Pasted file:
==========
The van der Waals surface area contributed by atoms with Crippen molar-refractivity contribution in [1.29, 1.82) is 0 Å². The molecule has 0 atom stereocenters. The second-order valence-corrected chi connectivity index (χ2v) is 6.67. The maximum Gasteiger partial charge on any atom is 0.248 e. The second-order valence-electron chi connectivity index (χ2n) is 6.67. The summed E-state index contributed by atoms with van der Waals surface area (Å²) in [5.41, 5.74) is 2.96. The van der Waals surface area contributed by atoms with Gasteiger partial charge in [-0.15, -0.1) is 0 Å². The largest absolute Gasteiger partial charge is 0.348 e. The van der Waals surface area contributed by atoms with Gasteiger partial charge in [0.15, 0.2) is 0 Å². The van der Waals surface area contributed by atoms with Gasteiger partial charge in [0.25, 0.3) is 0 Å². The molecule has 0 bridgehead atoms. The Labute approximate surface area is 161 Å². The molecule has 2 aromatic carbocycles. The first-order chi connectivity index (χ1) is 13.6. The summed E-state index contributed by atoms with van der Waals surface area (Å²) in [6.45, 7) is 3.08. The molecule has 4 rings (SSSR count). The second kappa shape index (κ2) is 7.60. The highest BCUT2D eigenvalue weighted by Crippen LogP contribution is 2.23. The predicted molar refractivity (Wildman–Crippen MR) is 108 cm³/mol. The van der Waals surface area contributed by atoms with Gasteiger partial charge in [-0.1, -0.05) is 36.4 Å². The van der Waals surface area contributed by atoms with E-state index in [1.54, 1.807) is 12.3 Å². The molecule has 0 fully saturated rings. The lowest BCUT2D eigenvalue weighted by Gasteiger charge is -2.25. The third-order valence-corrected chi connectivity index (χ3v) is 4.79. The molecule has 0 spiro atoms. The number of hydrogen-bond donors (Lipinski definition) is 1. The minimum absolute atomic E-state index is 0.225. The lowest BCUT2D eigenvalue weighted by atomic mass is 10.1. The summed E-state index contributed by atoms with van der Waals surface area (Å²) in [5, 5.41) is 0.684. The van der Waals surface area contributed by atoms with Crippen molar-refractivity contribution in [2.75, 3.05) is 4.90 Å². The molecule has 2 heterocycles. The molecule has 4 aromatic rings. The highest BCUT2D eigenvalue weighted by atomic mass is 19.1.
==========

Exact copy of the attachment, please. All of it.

The van der Waals surface area contributed by atoms with Crippen molar-refractivity contribution in [1.29, 1.82) is 0 Å². The molecule has 0 atom stereocenters. The second-order valence-corrected chi connectivity index (χ2v) is 6.67. The maximum Gasteiger partial charge on any atom is 0.248 e. The second-order valence-electron chi connectivity index (χ2n) is 6.67. The summed E-state index contributed by atoms with van der Waals surface area (Å²) in [5.41, 5.74) is 2.96. The van der Waals surface area contributed by atoms with Gasteiger partial charge in [-0.15, -0.1) is 0 Å². The largest absolute Gasteiger partial charge is 0.348 e. The van der Waals surface area contributed by atoms with Gasteiger partial charge in [0.15, 0.2) is 0 Å². The van der Waals surface area contributed by atoms with Gasteiger partial charge in [0.25, 0.3) is 0 Å². The molecule has 0 bridgehead atoms. The Labute approximate surface area is 161 Å². The molecule has 2 aromatic carbocycles. The first-order chi connectivity index (χ1) is 13.6. The summed E-state index contributed by atoms with van der Waals surface area (Å²) in [6.45, 7) is 3.08. The molecule has 4 rings (SSSR count). The second kappa shape index (κ2) is 7.60. The highest BCUT2D eigenvalue weighted by Crippen LogP contribution is 2.23. The predicted molar refractivity (Wildman–Crippen MR) is 108 cm³/mol. The van der Waals surface area contributed by atoms with Gasteiger partial charge in [-0.1, -0.05) is 36.4 Å². The van der Waals surface area contributed by atoms with E-state index in [1.54, 1.807) is 12.3 Å². The molecule has 0 fully saturated rings. The lowest BCUT2D eigenvalue weighted by Gasteiger charge is -2.25. The third-order valence-corrected chi connectivity index (χ3v) is 4.79. The molecule has 0 spiro atoms. The number of hydrogen-bond donors (Lipinski definition) is 1. The minimum absolute atomic E-state index is 0.225. The lowest BCUT2D eigenvalue weighted by atomic mass is 10.1. The summed E-state index contributed by atoms with van der Waals surface area (Å²) in [5, 5.41) is 0.684. The van der Waals surface area contributed by atoms with Crippen molar-refractivity contribution in [2.75, 3.05) is 4.90 Å². The molecule has 2 heterocycles. The molecule has 4 aromatic rings. The highest BCUT2D eigenvalue weighted by atomic mass is 19.1.